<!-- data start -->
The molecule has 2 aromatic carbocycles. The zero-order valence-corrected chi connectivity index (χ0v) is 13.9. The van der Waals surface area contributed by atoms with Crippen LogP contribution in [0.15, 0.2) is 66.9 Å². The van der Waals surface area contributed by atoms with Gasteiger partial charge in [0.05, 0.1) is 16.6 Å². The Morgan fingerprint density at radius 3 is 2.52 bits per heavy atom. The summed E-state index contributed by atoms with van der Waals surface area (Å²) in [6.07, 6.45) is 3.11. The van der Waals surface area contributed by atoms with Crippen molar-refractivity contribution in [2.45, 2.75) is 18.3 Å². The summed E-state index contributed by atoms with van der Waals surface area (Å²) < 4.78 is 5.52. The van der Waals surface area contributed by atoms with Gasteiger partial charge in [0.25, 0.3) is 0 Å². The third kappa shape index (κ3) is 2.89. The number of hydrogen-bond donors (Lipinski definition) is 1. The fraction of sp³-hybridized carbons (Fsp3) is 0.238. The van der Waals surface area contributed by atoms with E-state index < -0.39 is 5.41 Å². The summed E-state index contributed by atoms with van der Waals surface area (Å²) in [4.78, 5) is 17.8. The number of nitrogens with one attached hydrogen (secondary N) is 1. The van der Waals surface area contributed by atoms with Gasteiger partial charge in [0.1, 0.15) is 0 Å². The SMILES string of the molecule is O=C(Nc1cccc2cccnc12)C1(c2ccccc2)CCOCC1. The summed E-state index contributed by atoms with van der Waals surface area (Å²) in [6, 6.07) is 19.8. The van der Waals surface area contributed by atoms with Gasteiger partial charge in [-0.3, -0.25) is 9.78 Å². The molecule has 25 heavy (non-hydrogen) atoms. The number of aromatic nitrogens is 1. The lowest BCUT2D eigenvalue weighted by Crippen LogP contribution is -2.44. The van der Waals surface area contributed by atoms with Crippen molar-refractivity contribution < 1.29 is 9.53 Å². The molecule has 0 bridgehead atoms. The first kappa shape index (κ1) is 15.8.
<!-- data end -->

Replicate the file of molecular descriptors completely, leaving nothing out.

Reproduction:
The molecule has 2 aromatic carbocycles. The zero-order valence-corrected chi connectivity index (χ0v) is 13.9. The van der Waals surface area contributed by atoms with Crippen LogP contribution in [0.15, 0.2) is 66.9 Å². The van der Waals surface area contributed by atoms with Gasteiger partial charge in [0.05, 0.1) is 16.6 Å². The Morgan fingerprint density at radius 3 is 2.52 bits per heavy atom. The summed E-state index contributed by atoms with van der Waals surface area (Å²) in [6.07, 6.45) is 3.11. The van der Waals surface area contributed by atoms with Crippen molar-refractivity contribution in [2.45, 2.75) is 18.3 Å². The summed E-state index contributed by atoms with van der Waals surface area (Å²) < 4.78 is 5.52. The van der Waals surface area contributed by atoms with Gasteiger partial charge in [0.25, 0.3) is 0 Å². The third kappa shape index (κ3) is 2.89. The number of hydrogen-bond donors (Lipinski definition) is 1. The fraction of sp³-hybridized carbons (Fsp3) is 0.238. The van der Waals surface area contributed by atoms with E-state index < -0.39 is 5.41 Å². The summed E-state index contributed by atoms with van der Waals surface area (Å²) in [4.78, 5) is 17.8. The number of nitrogens with one attached hydrogen (secondary N) is 1. The van der Waals surface area contributed by atoms with Gasteiger partial charge in [0.1, 0.15) is 0 Å². The SMILES string of the molecule is O=C(Nc1cccc2cccnc12)C1(c2ccccc2)CCOCC1. The summed E-state index contributed by atoms with van der Waals surface area (Å²) in [6, 6.07) is 19.8. The van der Waals surface area contributed by atoms with Gasteiger partial charge in [-0.3, -0.25) is 9.78 Å². The molecule has 25 heavy (non-hydrogen) atoms. The number of aromatic nitrogens is 1. The lowest BCUT2D eigenvalue weighted by Crippen LogP contribution is -2.44. The van der Waals surface area contributed by atoms with Crippen molar-refractivity contribution < 1.29 is 9.53 Å². The molecule has 0 bridgehead atoms. The first kappa shape index (κ1) is 15.8.